A recent news story concerned a family on a vacation charter flight from Halifax to the Dominican Republic had an altercation with flight attendants that led to an unscheduled stop in Bermuda. The parents were found guilty of abusive behavior and disobeying lawful commands. The airline stated an intention to sue the family for the $50,000 cost of the unscheduled stop. In addition to the dollar cost, other passengers lost 2 days of their vacation.
Air rage, the term given to disorderly, abusive behavior from passengers, has increased seven-fold in recent years. Reports have identified two contributing factors.
The first factor is a deteriorating quality of service. Seating is increasingly cramped (especially on holiday charters), meals—even snacks—are awful or non-existent, and security measures are intrusive. Travel plans are increasingly disrupted by overbookings or glitches in tight schedules. Airlines undermine their credibility by imposing rules—such as forbidding e-readers during take-off—that have no factual safety rationale.
Airlines have read the customer preference for low price to mean that customers will tolerate great discomfort during travel as long as doing so yields a price advantage. In some circumstances, that logic may push too far.
Flight attendants have fewer perks to make trip enjoyable or to calm an agitated passenger. Without reward power, they have to rely increasingly on their formal authority. That power is largely coercive: they can have passengers arrested for unruly behavior.
The second factor is a diminished threshold for customers to behave badly. That threshold may be lowered by alcohol or other drugs. Or it may not be very high to begin with.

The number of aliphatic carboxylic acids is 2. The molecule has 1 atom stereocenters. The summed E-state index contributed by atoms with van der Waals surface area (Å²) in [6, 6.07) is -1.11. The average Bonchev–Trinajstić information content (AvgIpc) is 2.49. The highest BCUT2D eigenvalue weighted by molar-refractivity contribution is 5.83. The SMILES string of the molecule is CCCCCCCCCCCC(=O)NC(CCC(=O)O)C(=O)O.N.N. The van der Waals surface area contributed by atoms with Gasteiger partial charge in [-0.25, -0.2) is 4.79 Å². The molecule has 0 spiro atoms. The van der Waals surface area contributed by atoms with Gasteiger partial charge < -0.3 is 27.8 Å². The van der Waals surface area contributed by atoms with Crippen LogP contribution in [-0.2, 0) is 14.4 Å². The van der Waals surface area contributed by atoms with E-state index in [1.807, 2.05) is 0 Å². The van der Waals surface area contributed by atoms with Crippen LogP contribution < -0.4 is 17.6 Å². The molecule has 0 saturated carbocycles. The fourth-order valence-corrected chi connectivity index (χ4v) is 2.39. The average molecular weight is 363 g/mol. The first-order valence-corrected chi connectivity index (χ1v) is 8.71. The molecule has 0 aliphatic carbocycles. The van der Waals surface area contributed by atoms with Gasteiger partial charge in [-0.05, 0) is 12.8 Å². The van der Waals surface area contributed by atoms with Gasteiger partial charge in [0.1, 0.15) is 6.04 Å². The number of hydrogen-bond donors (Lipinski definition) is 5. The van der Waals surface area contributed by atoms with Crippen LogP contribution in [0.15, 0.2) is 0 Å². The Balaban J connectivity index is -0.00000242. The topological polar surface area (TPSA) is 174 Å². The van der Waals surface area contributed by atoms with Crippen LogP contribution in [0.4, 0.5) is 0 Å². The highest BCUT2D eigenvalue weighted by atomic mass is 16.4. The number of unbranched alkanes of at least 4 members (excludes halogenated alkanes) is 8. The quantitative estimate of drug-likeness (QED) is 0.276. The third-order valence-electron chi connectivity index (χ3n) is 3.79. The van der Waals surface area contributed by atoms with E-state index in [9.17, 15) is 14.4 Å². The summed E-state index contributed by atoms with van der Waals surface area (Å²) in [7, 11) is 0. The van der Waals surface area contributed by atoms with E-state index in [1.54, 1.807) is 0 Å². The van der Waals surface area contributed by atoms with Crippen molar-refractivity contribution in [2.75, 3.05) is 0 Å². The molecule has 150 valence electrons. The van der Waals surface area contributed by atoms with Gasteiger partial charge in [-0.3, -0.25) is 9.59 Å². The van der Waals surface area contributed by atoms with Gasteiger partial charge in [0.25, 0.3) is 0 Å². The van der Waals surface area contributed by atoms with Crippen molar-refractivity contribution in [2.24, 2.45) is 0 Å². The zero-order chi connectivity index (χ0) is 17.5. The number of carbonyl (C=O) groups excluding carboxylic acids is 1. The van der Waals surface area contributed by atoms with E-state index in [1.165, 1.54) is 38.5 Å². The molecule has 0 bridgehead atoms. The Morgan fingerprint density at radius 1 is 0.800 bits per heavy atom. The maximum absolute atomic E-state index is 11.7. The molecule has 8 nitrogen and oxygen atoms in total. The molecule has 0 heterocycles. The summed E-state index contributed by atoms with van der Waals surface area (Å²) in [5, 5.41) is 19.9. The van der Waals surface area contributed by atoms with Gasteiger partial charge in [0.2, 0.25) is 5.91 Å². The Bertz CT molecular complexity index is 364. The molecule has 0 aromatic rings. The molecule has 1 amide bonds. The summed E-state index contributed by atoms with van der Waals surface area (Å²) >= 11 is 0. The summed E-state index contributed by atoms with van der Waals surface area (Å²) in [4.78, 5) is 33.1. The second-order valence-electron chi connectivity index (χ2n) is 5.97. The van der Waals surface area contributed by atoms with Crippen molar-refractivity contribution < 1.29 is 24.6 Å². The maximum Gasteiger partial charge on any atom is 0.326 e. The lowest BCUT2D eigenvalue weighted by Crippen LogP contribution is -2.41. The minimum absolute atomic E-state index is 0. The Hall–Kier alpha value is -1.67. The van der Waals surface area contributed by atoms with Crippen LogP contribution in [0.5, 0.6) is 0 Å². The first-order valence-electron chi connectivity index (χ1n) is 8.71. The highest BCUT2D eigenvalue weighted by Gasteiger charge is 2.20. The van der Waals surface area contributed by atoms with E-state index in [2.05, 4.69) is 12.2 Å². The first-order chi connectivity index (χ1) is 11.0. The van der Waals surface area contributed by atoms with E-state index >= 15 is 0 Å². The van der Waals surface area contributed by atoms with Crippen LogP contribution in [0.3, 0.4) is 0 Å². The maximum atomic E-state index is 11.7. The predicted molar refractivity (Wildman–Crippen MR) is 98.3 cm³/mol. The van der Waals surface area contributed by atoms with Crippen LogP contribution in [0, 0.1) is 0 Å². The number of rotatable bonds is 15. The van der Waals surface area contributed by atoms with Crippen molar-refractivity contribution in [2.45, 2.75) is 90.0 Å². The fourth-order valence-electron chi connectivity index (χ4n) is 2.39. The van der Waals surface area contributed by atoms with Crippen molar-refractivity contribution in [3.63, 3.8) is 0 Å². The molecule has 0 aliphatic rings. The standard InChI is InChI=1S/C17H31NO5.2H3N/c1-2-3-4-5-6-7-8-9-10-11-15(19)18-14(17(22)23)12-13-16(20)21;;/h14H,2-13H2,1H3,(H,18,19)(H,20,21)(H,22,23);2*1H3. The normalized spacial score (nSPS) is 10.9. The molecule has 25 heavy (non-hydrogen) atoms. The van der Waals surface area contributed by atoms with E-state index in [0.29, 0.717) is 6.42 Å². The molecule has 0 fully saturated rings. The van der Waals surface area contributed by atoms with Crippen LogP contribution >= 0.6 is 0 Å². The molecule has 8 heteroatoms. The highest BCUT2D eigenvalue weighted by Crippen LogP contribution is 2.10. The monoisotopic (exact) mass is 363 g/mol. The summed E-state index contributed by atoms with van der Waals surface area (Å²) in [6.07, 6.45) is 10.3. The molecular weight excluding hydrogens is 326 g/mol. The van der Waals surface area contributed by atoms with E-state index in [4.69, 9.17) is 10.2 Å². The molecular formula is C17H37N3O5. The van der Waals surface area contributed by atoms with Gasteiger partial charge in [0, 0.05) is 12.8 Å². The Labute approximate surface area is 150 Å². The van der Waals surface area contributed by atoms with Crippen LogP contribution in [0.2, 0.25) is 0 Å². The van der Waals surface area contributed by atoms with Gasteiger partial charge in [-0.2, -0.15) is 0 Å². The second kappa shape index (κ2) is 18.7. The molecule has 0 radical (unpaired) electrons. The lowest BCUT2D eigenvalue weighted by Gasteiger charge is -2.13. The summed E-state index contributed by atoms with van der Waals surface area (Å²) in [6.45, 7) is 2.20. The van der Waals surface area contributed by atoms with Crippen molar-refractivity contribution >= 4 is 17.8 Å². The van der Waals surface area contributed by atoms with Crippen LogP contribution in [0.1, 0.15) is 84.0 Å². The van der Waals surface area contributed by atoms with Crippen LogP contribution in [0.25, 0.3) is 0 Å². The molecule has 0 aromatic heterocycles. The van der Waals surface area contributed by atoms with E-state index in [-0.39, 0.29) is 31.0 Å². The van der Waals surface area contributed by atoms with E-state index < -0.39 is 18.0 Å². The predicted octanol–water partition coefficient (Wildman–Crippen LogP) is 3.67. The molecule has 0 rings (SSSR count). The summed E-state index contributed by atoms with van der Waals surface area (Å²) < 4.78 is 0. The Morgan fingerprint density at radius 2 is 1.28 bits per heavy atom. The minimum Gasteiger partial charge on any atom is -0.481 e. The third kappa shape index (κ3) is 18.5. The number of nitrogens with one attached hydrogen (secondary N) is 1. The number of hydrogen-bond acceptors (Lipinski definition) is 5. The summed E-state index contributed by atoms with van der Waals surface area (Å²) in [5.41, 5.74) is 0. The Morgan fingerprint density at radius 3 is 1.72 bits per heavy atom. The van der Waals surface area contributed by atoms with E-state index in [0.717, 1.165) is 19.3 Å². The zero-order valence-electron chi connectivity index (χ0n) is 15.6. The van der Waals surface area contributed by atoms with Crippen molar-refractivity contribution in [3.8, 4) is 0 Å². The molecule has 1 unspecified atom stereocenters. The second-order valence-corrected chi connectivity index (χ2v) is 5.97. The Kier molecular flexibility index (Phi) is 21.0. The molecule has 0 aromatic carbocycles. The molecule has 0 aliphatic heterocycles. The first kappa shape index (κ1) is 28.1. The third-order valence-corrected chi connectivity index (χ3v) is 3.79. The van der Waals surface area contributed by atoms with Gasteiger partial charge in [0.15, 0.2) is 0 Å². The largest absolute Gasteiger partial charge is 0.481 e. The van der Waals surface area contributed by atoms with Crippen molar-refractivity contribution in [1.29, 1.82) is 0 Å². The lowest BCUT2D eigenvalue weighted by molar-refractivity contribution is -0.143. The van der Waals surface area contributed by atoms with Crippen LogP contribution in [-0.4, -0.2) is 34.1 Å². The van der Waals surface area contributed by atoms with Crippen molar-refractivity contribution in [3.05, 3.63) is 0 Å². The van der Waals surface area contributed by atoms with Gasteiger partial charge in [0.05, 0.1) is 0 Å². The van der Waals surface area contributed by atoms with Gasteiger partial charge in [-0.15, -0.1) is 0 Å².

Abusive behavior from customers is a regular feature of retail work. The situation intensifies on airplanes in that there is no escape for the duration of the flight. It is also intensified in that flight attendants have a lot more authority than do waitresses. The physical danger posed by flying through the air coupled with the terrorist concerns in the 21st century combine to intensify any confrontation.
The collision of passengers’ righteous grievances with strong flight attendants’ sense of authority can be severe. The confrontation becomes emotionally charged, quickly escalating as each party makes a move.
What is needed from both parties is a capacity to deflate charged situations. Airlines could help by reversing the tightening, giving flight attendants more options in their responses to difficult situations. Unfortunately, airlines appear to be committed to decreasing the quality of their service, as in Air Canada’s recent move.
For passengers, they can deflate confrontation by developing their capacity to remain serene in discomfort. Secondly, it helps to see the flight attendant as a person who is under pressure to perform with limited resources. You may gain some sympathy.
How’s it going for you?